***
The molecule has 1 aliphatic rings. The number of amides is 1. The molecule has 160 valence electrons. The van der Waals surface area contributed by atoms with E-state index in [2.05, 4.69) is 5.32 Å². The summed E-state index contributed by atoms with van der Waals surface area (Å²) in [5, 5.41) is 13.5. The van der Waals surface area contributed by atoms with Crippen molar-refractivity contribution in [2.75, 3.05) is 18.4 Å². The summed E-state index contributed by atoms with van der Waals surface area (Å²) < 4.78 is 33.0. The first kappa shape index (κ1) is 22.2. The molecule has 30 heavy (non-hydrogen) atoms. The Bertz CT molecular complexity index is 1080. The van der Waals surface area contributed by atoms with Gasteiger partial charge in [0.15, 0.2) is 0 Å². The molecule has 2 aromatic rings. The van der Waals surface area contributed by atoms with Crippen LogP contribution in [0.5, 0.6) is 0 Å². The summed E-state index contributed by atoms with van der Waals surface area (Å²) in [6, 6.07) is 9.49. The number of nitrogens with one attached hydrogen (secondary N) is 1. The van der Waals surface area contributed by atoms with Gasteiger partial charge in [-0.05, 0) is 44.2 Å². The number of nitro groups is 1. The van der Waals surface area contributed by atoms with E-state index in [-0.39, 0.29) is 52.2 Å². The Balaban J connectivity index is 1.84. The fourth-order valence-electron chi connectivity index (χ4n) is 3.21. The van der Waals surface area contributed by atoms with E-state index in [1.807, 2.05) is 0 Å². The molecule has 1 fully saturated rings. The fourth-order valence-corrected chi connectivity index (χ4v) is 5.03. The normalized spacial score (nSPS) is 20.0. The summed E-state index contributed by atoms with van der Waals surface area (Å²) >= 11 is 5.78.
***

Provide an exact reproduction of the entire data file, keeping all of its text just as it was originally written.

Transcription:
The molecule has 1 aliphatic rings. The number of amides is 1. The molecule has 160 valence electrons. The van der Waals surface area contributed by atoms with E-state index in [2.05, 4.69) is 5.32 Å². The summed E-state index contributed by atoms with van der Waals surface area (Å²) in [5, 5.41) is 13.5. The van der Waals surface area contributed by atoms with Crippen molar-refractivity contribution in [2.75, 3.05) is 18.4 Å². The summed E-state index contributed by atoms with van der Waals surface area (Å²) < 4.78 is 33.0. The first kappa shape index (κ1) is 22.2. The molecule has 30 heavy (non-hydrogen) atoms. The Bertz CT molecular complexity index is 1080. The van der Waals surface area contributed by atoms with Gasteiger partial charge in [0.15, 0.2) is 0 Å². The molecule has 2 aromatic rings. The van der Waals surface area contributed by atoms with Crippen LogP contribution in [0.5, 0.6) is 0 Å². The summed E-state index contributed by atoms with van der Waals surface area (Å²) in [6, 6.07) is 9.49. The number of nitrogens with one attached hydrogen (secondary N) is 1. The van der Waals surface area contributed by atoms with Gasteiger partial charge in [-0.05, 0) is 44.2 Å². The number of nitro groups is 1. The van der Waals surface area contributed by atoms with E-state index in [-0.39, 0.29) is 52.2 Å². The Balaban J connectivity index is 1.84. The fourth-order valence-electron chi connectivity index (χ4n) is 3.21. The van der Waals surface area contributed by atoms with E-state index in [1.807, 2.05) is 0 Å². The molecule has 1 fully saturated rings. The fourth-order valence-corrected chi connectivity index (χ4v) is 5.03. The normalized spacial score (nSPS) is 20.0. The summed E-state index contributed by atoms with van der Waals surface area (Å²) >= 11 is 5.78.